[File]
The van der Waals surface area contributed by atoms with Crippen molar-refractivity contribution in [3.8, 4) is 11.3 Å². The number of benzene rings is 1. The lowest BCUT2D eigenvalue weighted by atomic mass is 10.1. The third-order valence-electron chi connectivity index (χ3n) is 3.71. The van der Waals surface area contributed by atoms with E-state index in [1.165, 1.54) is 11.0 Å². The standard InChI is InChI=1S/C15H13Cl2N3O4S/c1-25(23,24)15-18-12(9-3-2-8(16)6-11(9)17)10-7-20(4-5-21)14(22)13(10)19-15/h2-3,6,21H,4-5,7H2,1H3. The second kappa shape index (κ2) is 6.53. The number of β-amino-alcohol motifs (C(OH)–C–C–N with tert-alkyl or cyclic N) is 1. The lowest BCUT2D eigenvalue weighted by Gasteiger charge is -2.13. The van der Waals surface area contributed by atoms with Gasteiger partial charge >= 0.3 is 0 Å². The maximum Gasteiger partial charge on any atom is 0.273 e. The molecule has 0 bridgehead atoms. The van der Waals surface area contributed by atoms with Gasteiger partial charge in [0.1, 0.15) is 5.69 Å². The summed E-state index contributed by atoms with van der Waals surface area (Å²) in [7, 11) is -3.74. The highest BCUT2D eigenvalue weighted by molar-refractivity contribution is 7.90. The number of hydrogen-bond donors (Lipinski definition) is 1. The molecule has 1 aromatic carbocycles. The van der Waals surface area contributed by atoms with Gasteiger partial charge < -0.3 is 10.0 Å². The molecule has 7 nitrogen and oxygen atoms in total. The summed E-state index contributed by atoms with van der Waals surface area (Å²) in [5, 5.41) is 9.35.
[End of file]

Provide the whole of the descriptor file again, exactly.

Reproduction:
The van der Waals surface area contributed by atoms with Crippen molar-refractivity contribution in [3.8, 4) is 11.3 Å². The number of benzene rings is 1. The lowest BCUT2D eigenvalue weighted by atomic mass is 10.1. The third-order valence-electron chi connectivity index (χ3n) is 3.71. The van der Waals surface area contributed by atoms with E-state index in [1.165, 1.54) is 11.0 Å². The standard InChI is InChI=1S/C15H13Cl2N3O4S/c1-25(23,24)15-18-12(9-3-2-8(16)6-11(9)17)10-7-20(4-5-21)14(22)13(10)19-15/h2-3,6,21H,4-5,7H2,1H3. The second kappa shape index (κ2) is 6.53. The number of β-amino-alcohol motifs (C(OH)–C–C–N with tert-alkyl or cyclic N) is 1. The lowest BCUT2D eigenvalue weighted by Gasteiger charge is -2.13. The van der Waals surface area contributed by atoms with Gasteiger partial charge >= 0.3 is 0 Å². The maximum Gasteiger partial charge on any atom is 0.273 e. The molecule has 0 bridgehead atoms. The van der Waals surface area contributed by atoms with Gasteiger partial charge in [0.1, 0.15) is 5.69 Å². The summed E-state index contributed by atoms with van der Waals surface area (Å²) in [7, 11) is -3.74. The highest BCUT2D eigenvalue weighted by molar-refractivity contribution is 7.90. The number of hydrogen-bond donors (Lipinski definition) is 1. The molecule has 1 aromatic carbocycles. The van der Waals surface area contributed by atoms with Gasteiger partial charge < -0.3 is 10.0 Å². The molecule has 7 nitrogen and oxygen atoms in total. The summed E-state index contributed by atoms with van der Waals surface area (Å²) in [5, 5.41) is 9.35.